On appeal, the appellants argued that the motion judge erred in considering the quality of the opportunity given to the employees to find new employment. They argued that the “quality of the opportunity” is not a relevant factor in the determination of reasonable notice. To hold otherwise, they argue, would among other things be in conflict with Taylor v. Dyer Brown (2004), 2004 CanLII 39004 (ON CA), 73 O.R. (3d) 358 (C.A.), where this court found that the determination of reasonable notice is the same regardless of whether working notice or pay in lieu of notice is provided. They also argue that the motion judge’s decision has the potential of creating a windfall for employees who can accept and be compensated for overtime, but then seek to invalidate their working notice after the fact.
Alternatively, they challenged the motion judge’s finding of fact that 18 key employees were “forced” to work overtime up to 60 hours per week.
Decision of the Court of Appeal for Ontario
Writing on behalf of Ontario’s top court, Associate Chief Justice Alexandra Hoy rejected the appellants’ submissions and wrote the following reasons:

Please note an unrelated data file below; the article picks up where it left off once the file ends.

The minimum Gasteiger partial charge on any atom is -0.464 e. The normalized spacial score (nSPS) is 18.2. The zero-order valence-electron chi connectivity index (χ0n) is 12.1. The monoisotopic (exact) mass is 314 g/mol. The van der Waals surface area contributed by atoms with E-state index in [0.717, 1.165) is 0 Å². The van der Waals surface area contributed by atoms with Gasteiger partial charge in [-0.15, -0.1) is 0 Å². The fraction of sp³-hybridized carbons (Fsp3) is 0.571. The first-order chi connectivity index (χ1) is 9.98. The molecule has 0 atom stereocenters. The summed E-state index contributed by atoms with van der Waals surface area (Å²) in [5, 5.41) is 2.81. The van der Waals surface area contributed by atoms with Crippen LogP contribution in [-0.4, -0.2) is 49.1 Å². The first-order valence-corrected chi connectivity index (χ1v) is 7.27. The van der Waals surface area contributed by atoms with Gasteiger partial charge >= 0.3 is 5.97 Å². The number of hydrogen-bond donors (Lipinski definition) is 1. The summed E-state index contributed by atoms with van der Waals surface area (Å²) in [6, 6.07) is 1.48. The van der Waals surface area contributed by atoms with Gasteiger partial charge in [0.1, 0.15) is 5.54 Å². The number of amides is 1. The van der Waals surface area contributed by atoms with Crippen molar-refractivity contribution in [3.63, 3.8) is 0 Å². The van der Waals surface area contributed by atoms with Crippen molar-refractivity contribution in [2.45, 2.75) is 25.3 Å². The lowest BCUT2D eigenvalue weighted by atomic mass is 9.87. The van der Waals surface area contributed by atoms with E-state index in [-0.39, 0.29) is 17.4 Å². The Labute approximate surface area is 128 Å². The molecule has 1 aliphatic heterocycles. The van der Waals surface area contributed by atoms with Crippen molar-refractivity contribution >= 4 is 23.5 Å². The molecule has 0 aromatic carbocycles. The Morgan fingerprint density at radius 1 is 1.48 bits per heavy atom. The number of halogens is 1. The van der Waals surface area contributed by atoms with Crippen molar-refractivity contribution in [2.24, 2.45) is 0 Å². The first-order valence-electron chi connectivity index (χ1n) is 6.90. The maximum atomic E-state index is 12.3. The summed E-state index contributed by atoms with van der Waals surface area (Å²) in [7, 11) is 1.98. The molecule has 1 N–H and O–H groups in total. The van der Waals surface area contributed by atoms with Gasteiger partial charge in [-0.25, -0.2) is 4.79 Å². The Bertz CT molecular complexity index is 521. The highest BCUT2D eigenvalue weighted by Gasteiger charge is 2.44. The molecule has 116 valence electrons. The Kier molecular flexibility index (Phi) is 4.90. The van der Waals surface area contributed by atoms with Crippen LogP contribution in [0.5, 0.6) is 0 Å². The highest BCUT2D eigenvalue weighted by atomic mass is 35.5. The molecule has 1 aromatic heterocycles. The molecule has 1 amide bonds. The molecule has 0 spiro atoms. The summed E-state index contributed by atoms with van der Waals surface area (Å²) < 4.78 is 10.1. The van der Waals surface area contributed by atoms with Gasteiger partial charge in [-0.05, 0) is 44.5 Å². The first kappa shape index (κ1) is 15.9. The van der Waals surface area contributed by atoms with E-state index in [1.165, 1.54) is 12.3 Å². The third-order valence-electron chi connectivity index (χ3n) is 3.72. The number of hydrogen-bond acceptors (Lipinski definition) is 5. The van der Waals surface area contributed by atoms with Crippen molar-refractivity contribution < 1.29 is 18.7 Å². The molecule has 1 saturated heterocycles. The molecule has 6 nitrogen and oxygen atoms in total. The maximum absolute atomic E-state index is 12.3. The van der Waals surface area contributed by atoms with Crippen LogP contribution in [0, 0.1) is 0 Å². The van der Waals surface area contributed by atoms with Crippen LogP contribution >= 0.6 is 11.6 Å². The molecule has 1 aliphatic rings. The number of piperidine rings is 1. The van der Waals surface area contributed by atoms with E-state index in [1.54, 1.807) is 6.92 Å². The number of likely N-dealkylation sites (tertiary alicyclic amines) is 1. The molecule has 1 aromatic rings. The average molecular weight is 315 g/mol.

I agree with the motion judge that in determining whether the employer is entitled to credit for working notice, it is relevant to consider the quality of the opportunity given to the employee to find new employment. As Bramble explains, at para. 80, the primary objective of reasonable notice is to provide the dismissed employee with an opportunity to obtain alternate employment: see also Evans v. Teamsters Local Union No. 31, 2008 SCC 20 (CanLII),  1 S.C.R. 661, at para. 28; and Taylor, at para. 14.
 That said, inherent in the concept of working notice is the requirement that the employee continue to work during the notice period. The fact that the normal demands of the employee’s position leave the employee with less time to look for alternate work than if the employee were not working does not warrant denying the employer credit for a portion of the period of working notice. Normally, an employee will be able to seek an alternate position, even though he or she continues to work. Indeed, the fact that the employee is employed when job searching may in some circumstances better position the employee in approaching prospective employers.
 However, exceptional workplace demands on the employee during the notice period that negatively affect his or her ability to seek alternate work, if not consensual, may warrant disentitling an employer to credit for some or all of the period of working notice provided. In my view, overtime worked in violation of the ESA constitutes such an exceptional demand and cannot be considered “consensual”. As noted above, s. 5(1) of the ESA makes any contracting out or waiver of an employment standard void. Thus, an employee’s consent to work overtime in violation of the ESA is not effective.